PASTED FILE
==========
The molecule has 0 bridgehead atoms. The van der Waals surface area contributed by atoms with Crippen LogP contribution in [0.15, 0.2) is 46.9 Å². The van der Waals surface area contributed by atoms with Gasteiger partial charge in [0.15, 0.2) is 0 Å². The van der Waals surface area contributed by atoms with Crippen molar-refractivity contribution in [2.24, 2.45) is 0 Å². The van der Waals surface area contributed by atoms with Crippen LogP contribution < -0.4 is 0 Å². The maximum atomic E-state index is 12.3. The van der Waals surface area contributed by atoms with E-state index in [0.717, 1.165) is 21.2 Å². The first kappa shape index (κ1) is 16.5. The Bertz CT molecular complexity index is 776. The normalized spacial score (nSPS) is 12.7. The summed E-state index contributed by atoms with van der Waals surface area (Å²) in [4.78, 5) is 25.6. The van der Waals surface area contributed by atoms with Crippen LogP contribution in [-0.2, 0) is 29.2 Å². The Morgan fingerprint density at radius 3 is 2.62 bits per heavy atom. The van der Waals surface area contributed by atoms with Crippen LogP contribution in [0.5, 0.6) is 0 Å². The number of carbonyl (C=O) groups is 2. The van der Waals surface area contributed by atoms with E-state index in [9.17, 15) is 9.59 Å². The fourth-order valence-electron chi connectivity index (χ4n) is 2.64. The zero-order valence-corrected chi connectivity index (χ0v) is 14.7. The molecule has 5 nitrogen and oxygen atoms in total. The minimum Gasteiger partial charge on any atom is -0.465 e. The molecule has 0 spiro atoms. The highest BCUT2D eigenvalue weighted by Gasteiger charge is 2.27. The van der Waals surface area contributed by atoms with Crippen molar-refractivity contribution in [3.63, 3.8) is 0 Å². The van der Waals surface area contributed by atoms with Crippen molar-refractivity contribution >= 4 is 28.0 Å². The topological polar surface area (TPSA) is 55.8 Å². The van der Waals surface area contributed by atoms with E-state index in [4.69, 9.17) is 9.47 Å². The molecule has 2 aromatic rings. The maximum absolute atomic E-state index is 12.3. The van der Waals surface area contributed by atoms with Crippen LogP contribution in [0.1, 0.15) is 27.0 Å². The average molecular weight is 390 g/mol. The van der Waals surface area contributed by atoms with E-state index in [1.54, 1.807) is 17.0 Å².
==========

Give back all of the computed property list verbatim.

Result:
The molecule has 0 bridgehead atoms. The van der Waals surface area contributed by atoms with Crippen LogP contribution in [0.15, 0.2) is 46.9 Å². The van der Waals surface area contributed by atoms with Gasteiger partial charge in [0.15, 0.2) is 0 Å². The van der Waals surface area contributed by atoms with Crippen molar-refractivity contribution in [2.24, 2.45) is 0 Å². The van der Waals surface area contributed by atoms with Crippen LogP contribution < -0.4 is 0 Å². The maximum atomic E-state index is 12.3. The van der Waals surface area contributed by atoms with E-state index in [0.717, 1.165) is 21.2 Å². The first kappa shape index (κ1) is 16.5. The Bertz CT molecular complexity index is 776. The normalized spacial score (nSPS) is 12.7. The summed E-state index contributed by atoms with van der Waals surface area (Å²) in [4.78, 5) is 25.6. The van der Waals surface area contributed by atoms with Crippen LogP contribution in [-0.2, 0) is 29.2 Å². The Morgan fingerprint density at radius 3 is 2.62 bits per heavy atom. The van der Waals surface area contributed by atoms with Crippen LogP contribution in [0.5, 0.6) is 0 Å². The number of carbonyl (C=O) groups is 2. The van der Waals surface area contributed by atoms with E-state index in [9.17, 15) is 9.59 Å². The fourth-order valence-electron chi connectivity index (χ4n) is 2.64. The zero-order valence-corrected chi connectivity index (χ0v) is 14.7. The molecule has 5 nitrogen and oxygen atoms in total. The minimum Gasteiger partial charge on any atom is -0.465 e. The molecule has 0 spiro atoms. The highest BCUT2D eigenvalue weighted by Gasteiger charge is 2.27. The van der Waals surface area contributed by atoms with Crippen molar-refractivity contribution in [3.63, 3.8) is 0 Å². The van der Waals surface area contributed by atoms with Crippen molar-refractivity contribution >= 4 is 28.0 Å². The topological polar surface area (TPSA) is 55.8 Å². The van der Waals surface area contributed by atoms with E-state index in [4.69, 9.17) is 9.47 Å². The molecule has 2 aromatic rings. The maximum absolute atomic E-state index is 12.3. The van der Waals surface area contributed by atoms with Crippen LogP contribution in [0.1, 0.15) is 27.0 Å². The average molecular weight is 390 g/mol. The van der Waals surface area contributed by atoms with E-state index in [1.54, 1.807) is 17.0 Å².